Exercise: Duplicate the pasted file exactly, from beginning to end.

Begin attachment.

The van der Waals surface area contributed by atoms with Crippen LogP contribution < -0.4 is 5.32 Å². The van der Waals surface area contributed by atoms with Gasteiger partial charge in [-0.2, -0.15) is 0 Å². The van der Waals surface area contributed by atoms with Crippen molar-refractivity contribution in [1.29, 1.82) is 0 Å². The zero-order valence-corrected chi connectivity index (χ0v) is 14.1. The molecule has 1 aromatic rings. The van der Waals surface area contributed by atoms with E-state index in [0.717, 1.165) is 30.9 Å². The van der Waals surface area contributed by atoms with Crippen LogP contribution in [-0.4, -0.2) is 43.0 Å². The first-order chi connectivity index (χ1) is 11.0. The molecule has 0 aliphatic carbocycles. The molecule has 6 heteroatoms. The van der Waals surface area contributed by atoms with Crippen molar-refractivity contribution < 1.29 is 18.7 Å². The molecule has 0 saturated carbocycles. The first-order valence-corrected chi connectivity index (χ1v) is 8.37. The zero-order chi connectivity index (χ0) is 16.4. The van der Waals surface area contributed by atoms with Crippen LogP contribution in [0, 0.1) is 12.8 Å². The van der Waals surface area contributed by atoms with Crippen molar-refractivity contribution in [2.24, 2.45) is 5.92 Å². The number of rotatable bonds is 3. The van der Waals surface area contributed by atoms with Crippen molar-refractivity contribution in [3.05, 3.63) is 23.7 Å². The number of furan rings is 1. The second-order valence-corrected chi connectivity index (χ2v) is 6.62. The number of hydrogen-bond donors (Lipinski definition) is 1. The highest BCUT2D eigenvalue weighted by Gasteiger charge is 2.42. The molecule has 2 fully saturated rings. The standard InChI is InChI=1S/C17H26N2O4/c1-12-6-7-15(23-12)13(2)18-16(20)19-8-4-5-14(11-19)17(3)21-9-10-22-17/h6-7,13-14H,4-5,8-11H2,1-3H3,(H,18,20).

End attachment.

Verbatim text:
The van der Waals surface area contributed by atoms with Crippen LogP contribution < -0.4 is 5.32 Å². The van der Waals surface area contributed by atoms with Gasteiger partial charge in [-0.2, -0.15) is 0 Å². The van der Waals surface area contributed by atoms with Crippen molar-refractivity contribution in [1.29, 1.82) is 0 Å². The zero-order valence-corrected chi connectivity index (χ0v) is 14.1. The molecule has 1 aromatic rings. The van der Waals surface area contributed by atoms with E-state index in [0.717, 1.165) is 30.9 Å². The van der Waals surface area contributed by atoms with Crippen LogP contribution in [-0.4, -0.2) is 43.0 Å². The first-order chi connectivity index (χ1) is 11.0. The molecule has 0 aliphatic carbocycles. The molecule has 6 heteroatoms. The van der Waals surface area contributed by atoms with Crippen molar-refractivity contribution < 1.29 is 18.7 Å². The molecule has 0 saturated carbocycles. The first-order valence-corrected chi connectivity index (χ1v) is 8.37. The zero-order chi connectivity index (χ0) is 16.4. The van der Waals surface area contributed by atoms with Crippen LogP contribution in [0, 0.1) is 12.8 Å². The van der Waals surface area contributed by atoms with Crippen molar-refractivity contribution in [2.24, 2.45) is 5.92 Å². The number of rotatable bonds is 3. The van der Waals surface area contributed by atoms with Crippen molar-refractivity contribution in [3.05, 3.63) is 23.7 Å². The number of furan rings is 1. The second-order valence-corrected chi connectivity index (χ2v) is 6.62. The number of hydrogen-bond donors (Lipinski definition) is 1. The highest BCUT2D eigenvalue weighted by Gasteiger charge is 2.42. The molecule has 2 fully saturated rings. The standard InChI is InChI=1S/C17H26N2O4/c1-12-6-7-15(23-12)13(2)18-16(20)19-8-4-5-14(11-19)17(3)21-9-10-22-17/h6-7,13-14H,4-5,8-11H2,1-3H3,(H,18,20).